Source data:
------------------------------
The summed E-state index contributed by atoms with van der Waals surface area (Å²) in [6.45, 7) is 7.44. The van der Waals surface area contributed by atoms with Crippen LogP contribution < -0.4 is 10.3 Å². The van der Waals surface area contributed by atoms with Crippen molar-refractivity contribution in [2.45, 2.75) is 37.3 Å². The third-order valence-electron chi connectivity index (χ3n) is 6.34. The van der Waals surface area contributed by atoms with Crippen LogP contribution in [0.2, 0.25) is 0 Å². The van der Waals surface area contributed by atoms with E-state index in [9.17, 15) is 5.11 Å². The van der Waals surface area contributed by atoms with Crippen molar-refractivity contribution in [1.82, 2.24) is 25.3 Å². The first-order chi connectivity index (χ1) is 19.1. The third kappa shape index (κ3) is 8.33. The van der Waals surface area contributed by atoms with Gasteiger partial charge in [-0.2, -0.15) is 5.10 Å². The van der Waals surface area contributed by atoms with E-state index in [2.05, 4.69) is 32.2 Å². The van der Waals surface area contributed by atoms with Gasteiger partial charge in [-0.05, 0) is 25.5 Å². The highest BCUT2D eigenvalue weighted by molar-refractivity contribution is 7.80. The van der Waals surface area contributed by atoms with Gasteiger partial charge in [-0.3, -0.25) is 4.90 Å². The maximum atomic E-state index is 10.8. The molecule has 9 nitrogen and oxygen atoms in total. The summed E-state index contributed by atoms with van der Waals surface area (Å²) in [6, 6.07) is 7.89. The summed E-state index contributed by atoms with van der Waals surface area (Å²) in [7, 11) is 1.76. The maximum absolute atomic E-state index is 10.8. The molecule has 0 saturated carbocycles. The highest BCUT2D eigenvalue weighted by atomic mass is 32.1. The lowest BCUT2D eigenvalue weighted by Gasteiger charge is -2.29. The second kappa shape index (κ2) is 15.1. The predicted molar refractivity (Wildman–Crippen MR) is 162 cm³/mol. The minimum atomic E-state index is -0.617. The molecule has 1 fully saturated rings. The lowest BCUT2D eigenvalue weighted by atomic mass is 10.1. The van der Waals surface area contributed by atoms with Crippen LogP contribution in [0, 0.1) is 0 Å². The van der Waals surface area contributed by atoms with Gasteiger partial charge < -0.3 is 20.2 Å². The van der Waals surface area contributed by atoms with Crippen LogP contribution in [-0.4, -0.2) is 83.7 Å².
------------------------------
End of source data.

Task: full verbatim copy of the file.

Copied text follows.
The summed E-state index contributed by atoms with van der Waals surface area (Å²) in [6.45, 7) is 7.44. The van der Waals surface area contributed by atoms with Crippen LogP contribution < -0.4 is 10.3 Å². The van der Waals surface area contributed by atoms with Crippen molar-refractivity contribution in [2.45, 2.75) is 37.3 Å². The third-order valence-electron chi connectivity index (χ3n) is 6.34. The van der Waals surface area contributed by atoms with Crippen LogP contribution in [0.2, 0.25) is 0 Å². The van der Waals surface area contributed by atoms with E-state index in [9.17, 15) is 5.11 Å². The van der Waals surface area contributed by atoms with Crippen molar-refractivity contribution in [1.82, 2.24) is 25.3 Å². The first-order chi connectivity index (χ1) is 19.1. The third kappa shape index (κ3) is 8.33. The van der Waals surface area contributed by atoms with Gasteiger partial charge in [-0.2, -0.15) is 5.10 Å². The van der Waals surface area contributed by atoms with E-state index in [2.05, 4.69) is 32.2 Å². The van der Waals surface area contributed by atoms with Gasteiger partial charge in [-0.05, 0) is 25.5 Å². The highest BCUT2D eigenvalue weighted by molar-refractivity contribution is 7.80. The van der Waals surface area contributed by atoms with Gasteiger partial charge in [-0.3, -0.25) is 4.90 Å². The maximum atomic E-state index is 10.8. The molecule has 9 nitrogen and oxygen atoms in total. The summed E-state index contributed by atoms with van der Waals surface area (Å²) in [6, 6.07) is 7.89. The summed E-state index contributed by atoms with van der Waals surface area (Å²) in [7, 11) is 1.76. The maximum absolute atomic E-state index is 10.8. The molecule has 0 saturated carbocycles. The highest BCUT2D eigenvalue weighted by atomic mass is 32.1. The lowest BCUT2D eigenvalue weighted by Gasteiger charge is -2.29. The second kappa shape index (κ2) is 15.1. The predicted molar refractivity (Wildman–Crippen MR) is 162 cm³/mol. The minimum atomic E-state index is -0.617. The molecule has 1 fully saturated rings. The lowest BCUT2D eigenvalue weighted by atomic mass is 10.1. The van der Waals surface area contributed by atoms with Crippen LogP contribution in [0, 0.1) is 0 Å². The van der Waals surface area contributed by atoms with Gasteiger partial charge < -0.3 is 20.2 Å². The van der Waals surface area contributed by atoms with Crippen LogP contribution in [-0.4, -0.2) is 83.7 Å².